I think a good definition is probably like "If I try to use it on an old machine, it will work seamlessly."
Even if, say, a Pentium II machine is nowadays probably so old that some people will just go "but that's oooold" instead of focusing on the lightweightness, thing is: there are window managers (and perhaps simple DEs, like XFCE from before it started getting more bloated) which will run nicely on said machine. They're lightweight.
Firefox, OTOH, has memory leaks and requires several hundred megabytes in order to maintain several open tabs. It stopped being lightweight somewhere before Firefox 2 had been launched.
Your "doesn't consume a lot of computer resources" is also another possible benchmark, with this old machine benchmark, memory is usually the biggest problem: programs like LibreOffice, even if they're not slow, require more memory than, say, your average UNIX text editor (I mean stuff like
nano or butterflies).
Even then, CPU usage or disk access can be another thing to consider. I dislike the new GTK file picker not only because of their UI redesigns, but also because, when I used an older machine, I also noticed one of the changes they made was to introduce file sniffing that you simply couldn't turn off. This introduced long delays every time some GTK+ application opened a file picker, especially in directories with several files. Doing ls or using the QT file picker would be quick and easy. So would Firefox with its own file picker. But, say, Firefox with the GTK+ file picker prompting for the binary to open a file with would open /usr/bin and that would take several seconds to process. Since then, I think we can say the GTK+ file picker is not lightweight. A lightweight toolkit would, perhaps, allow you to toggle off this sniffing, as it can be intensive.
"the application doesn't fork new processes", "(a singe process or threads-only)": I don't know by how much, but processes will likely be slower than threads, yes. Taking threading/several processes (even if the latter is slower than the former) into account is a good idea — unless we're talking about a program that forks a lot (say, good old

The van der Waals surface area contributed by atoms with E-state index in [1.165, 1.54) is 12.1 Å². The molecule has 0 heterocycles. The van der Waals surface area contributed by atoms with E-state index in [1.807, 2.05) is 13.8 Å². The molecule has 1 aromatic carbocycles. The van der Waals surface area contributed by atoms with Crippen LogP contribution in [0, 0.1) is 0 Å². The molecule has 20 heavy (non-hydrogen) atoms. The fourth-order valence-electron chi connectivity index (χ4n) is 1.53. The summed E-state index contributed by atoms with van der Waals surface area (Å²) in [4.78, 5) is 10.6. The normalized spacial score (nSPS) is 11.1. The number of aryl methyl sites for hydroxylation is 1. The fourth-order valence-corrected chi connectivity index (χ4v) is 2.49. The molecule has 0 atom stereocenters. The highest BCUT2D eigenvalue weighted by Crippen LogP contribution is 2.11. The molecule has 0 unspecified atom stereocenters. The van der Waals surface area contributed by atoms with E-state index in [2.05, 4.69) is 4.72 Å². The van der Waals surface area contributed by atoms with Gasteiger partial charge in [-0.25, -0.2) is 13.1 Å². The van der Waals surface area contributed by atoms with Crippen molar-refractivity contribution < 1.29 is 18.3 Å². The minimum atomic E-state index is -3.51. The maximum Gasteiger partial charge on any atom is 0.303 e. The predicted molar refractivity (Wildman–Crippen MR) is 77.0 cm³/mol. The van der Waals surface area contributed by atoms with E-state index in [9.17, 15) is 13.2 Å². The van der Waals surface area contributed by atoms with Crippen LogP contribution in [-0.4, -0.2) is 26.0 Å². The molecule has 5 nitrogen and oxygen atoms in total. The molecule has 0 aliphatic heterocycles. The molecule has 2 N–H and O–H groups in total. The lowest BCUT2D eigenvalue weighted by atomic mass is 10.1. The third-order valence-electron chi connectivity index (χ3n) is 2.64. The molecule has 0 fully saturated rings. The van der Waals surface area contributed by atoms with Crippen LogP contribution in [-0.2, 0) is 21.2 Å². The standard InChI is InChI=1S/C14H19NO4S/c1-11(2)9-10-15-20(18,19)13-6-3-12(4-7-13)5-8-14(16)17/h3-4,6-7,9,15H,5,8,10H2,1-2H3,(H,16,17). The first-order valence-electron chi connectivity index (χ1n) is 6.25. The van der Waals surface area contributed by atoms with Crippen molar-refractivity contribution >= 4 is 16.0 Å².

bash fork bombs), they won't use that many resources, while they may improve responsiveness. One thing that may even happen is that someone who considers a program to be lightweight if it is responsive will say that a program is not lightweight if it blocks for some seconds doing something under the hood, and one way to avoid this is to have separate threads, one dealing with the UI and the other doing these things under the hood.
Lightweight can also be "just with the required features". For example, as I am not that much of a mouse or GUI person, I prefer media players that can be started with a file and just show the file with keyboard shortcuts, rather than a GUI player with lots of buttons and controls to use with the mouse. I could say
mplayer is lightweight compared to its GUI versions (or to, say,
vlc, although I think there is
cvlc). In the end, even if this does not require that much memory or CPU resources, it can still be considered "lightweight" if you think of it as "saving screen real estate".
Many Window Managers can be said to be lightweight compared to Desktop Environments because DEs provide several applications and tools to do various things, while WMs just, well, manage windows (DEs do, in fact, have WMs as one of their components).
A small commandline tool that does some task is also lightweight compared to some GUI application offering a bunch of menus to do the same thing, especially if you have to roam through the menus and options to do something you could do quickly with one command. (Although here I may be biased, as with my old machine, these GUI tools would usually be slower, just because of the GUI.)